And what meant more, to be transformed.

"Two Illustrations That The World Is What You Make of It,"

"What would a man not give," declares Plato in the Apology, "to engage in conversation with Orpheus and Musaeus and Hesiod and Homer?" Can we do something of the sort? If not to engage in conversation, then at least to glimpse them as they go about their holy and unholy business?

If I start with Orpheus, father of poetry, of music and, some say, of the art of writing itself; tamer of wilderness and wild hearts, servant of Apollo and, paradoxically, servant also of a new Dionysus; torn limb from limb as Dionysus was himself; dissuader of cannibals, maker of the ordered liturgies that displaced the abandoned frenzy of the orgies . . . If I start with Orpheus, it is to make it clear from the outset that this is a history in something other than the modern sense of the word. My Muse is Clio, as she was Plutarch's and Pausanias'. My Muse is Calliope, as she was Homer's and Apollonius of Rhodes'. And Erato of the lyric, tragic Melpomene, spirited Thalia shaking with laughter at solemn, spiritual Polyhymnia, who mutters prayer and praise. Orpheus is a hero, not a god, and a hero more valuable than most of the gods, just as Prometheus was.

Saturday, January 14, 2006

Bloody but Unbowed

I know some are as excited about football and the team from Foxboro, MA as K. is about hearing Sam Beam whisper another song but as the Patriots take a depleted but recovering team into Denver I have to hold out hope for at least a chance to win three straight Super Bowls and enter the pantheon as the greastest football dynasty ever in an era that is designed to prevent such dynasties. That and the postcards of Brokeback Mountain that El Duderino keeps sending me keep me going.

The funniest and best sportswriter not named Gammons, Bill Simmons aka Sports Guy (who happens to hail from Boston and is a Pats fan too) has his picks for the weekend games and offers sage advice on gambling, including the following:

1. Never fully trust anyone named Manning.

2. Never wager on a Giants game in which a crazy-looking LT might be prowling the sidelines and looking like he's about to ask a bummed-out Carl Banks for money during every timeout.

3. Beware of young quarterbacks at home or on the road, especially anyone who calls Phil Simms "Dad."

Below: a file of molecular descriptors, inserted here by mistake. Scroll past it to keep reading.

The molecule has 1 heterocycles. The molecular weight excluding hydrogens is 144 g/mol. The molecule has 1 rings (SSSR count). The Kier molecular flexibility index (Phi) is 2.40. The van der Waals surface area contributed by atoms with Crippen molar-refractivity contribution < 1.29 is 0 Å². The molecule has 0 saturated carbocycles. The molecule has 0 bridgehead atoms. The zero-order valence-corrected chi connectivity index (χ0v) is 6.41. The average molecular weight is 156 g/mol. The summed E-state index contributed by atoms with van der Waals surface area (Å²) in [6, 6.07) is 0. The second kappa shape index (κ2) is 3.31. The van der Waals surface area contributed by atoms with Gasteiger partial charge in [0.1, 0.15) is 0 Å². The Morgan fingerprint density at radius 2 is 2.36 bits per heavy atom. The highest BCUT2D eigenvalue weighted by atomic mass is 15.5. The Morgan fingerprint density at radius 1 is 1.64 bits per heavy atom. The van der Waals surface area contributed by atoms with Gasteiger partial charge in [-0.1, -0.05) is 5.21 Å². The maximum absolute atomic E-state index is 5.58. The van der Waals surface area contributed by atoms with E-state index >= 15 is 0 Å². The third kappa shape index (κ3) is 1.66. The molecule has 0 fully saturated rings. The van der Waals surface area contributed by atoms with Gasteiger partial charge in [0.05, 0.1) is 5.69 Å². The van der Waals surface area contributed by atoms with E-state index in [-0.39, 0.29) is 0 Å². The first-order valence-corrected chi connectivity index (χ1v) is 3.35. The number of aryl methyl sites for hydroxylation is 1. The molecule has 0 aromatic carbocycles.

4. If you have a large amount of money wagered on a team that loses its starting QB within two plays, and Jon Kitna comes off the bench to replace him, just throw some clothes in a bag and start driving south.


Wednesday, January 11, 2006

Fail Better

Untitled Haiku

Haiku makes you fail,
fail, fail, and fail some more—
then for once not fail.

Billy Collins

Poem is from another old link to a lit mag, failbetter.com (from the Beckett poem which is on the site's main page) that I ran across again while looking for something else and ended up reading for a bit. In addtion to haiku there is an interview with the former Poet Laureate Billy Collins and an engrossing story by Lou Mathews, The Garlic Eater. The opening line draws you in, "Mr. Kim squatted in the shadowed storage room of his market, Lupé's Groceries, contemplating his new gun. "

Ragna had mentioned having a New Order song stuck in her head and I went looking for it. The RetroVid section of Rhino Records has several new order vids. I have only begun to explore but was lost in this site too as they have tons of videos including one of my favorite cover songs, the band X's version of Dave Alvin's 4th of July. There some gems like Johnny Cash's version of The City of New Orleans, Dwight Yokam doing I Want You To Want Me, some Mystery Science Theatre clips, and several Pixies videos from the Sell Out tour DVD. You can enter for a chance to win an autographed copy of Sell Out.

The Pixies have also released a new live album, Hey!, some of the bands personal favorites from the 2004-2005 seemingly endless tour. Alas, it is only being released via internet by download. Review of the 'album' is here from Pitchfork.

Tuesday, January 10, 2006

Naked Angels

"Whither goest thou, America, in thy shiny car in the night?"

-Jack Kerouac

Found this on the discard shelf of library. I have read a lot of secondary Beat material and while at UConn wish I had taken a class with Ann Charters, one of the leading Beat scholars in the country. Charters included, the opening chapter of Naked Angels ("Broken Circuit"), is the best short introduction to the holy trinity of the 'angel headed hipsters' of the Beat movement I have read. (Burroughs did not consider himself part of the Beats but he did serve as mentor like Manet to the Impressionist movement that followed him). It could stand alone as a course syllabus. Imminently quotable and full of information that could also lead one into a dissertation sized digression. I had a hard time finding out about this book orginally published in 1976 as it was out of print. It is being reprinted next month. While looking into the author and book I kept running across a reference to a motorcyle movie from 1969. (Featured below). Gotta stick with the theme.